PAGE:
Claims for food poisoning under the Package Travel Regulations
Produced in partnership with Katherine Allen of Hugh James
Claims for food poisoning under the Package Travel Regulations

The following PI & Clinical Negligence practice note produced in partnership with Katherine Allen of Hugh James provides comprehensive and up to date legal information covering:

  • Claims for food poisoning under the Package Travel Regulations
  • Proving breach of contract
  • Proving illness
  • Causation
  • Was the contaminated food part of the package holiday?
  • The Pre-Action Protocol for Resolution of Package Travel Claims

Claims for food poisoning under the Package Travel Regulations

This Practice Note will identify the factors that need to be considered when making a claim for damages for loss caused as a result of food poisoning under the:

  1. Package Travel, Package Holidays and Package Tours Regulations 1992 (the 1992 Package Travel Regs), SI 1992/3288, or

  2. Package Travel and Linked Travel Arrangements Regulations 2018 (the 2018 Package Travel Regs), SI 2018/634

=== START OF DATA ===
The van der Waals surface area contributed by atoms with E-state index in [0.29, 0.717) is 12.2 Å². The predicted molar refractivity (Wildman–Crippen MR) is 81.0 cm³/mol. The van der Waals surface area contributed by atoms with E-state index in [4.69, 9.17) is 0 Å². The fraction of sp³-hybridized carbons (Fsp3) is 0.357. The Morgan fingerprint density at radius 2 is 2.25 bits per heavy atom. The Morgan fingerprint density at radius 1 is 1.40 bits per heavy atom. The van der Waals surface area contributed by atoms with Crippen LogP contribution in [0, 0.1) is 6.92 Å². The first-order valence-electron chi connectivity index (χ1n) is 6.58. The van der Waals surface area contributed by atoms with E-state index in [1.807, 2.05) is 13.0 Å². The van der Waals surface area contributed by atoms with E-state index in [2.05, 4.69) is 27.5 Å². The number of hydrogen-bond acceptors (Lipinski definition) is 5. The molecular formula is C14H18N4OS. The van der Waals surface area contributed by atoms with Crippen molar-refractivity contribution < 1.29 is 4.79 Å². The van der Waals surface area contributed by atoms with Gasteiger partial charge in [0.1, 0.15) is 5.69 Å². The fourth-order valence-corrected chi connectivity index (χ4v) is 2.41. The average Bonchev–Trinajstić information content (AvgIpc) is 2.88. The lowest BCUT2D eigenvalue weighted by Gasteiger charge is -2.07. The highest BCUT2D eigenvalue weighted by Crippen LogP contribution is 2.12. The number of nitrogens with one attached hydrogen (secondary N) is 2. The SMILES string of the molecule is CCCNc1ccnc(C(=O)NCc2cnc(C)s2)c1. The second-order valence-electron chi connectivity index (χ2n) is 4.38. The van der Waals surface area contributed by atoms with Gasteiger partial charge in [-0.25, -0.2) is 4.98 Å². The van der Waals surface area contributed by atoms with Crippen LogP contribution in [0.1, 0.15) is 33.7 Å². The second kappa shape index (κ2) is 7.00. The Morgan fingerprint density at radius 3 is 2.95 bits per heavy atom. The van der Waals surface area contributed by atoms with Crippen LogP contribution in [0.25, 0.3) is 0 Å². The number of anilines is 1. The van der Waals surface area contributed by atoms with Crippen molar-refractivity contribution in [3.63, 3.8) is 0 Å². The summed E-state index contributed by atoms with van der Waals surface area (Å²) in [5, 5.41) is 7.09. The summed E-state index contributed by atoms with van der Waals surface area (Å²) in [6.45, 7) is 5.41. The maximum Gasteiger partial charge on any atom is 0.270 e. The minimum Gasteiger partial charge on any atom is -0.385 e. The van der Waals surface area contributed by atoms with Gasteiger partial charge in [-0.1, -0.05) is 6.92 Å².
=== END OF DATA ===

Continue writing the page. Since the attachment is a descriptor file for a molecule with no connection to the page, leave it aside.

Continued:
Package holidays sold or offered for sale on or after 31 December 1992 until 30 June 2018 are governed by the 1992 Package Travel Regs. Packages sold on or after 1 July 2018 are governed by the 2018 Package Travel Regs.

You can access a copy of the 1992 Package Travel Regs here:

For general guidance on package holiday claims, see Practice Note: Package holiday claims.

Proving breach of contract

Despite the fact that this would be a claim against the tour operator under the 1992 Package Travel Regs, SI 1992/3288, reg 15 or 2018 Package Travel Regs, SI 2018/634, regs 15 and 16, it is now accepted that there is no need to provide evidence of a breach of local standards—see Kempson & Kempson v First Choice Holidays & Flights Limited (7 June 2007), Birmingham County Court (not reported by LexisNexis®). In that case, the court applied the principle under the sale and supply of goods legislation that goods supplied under a relevant

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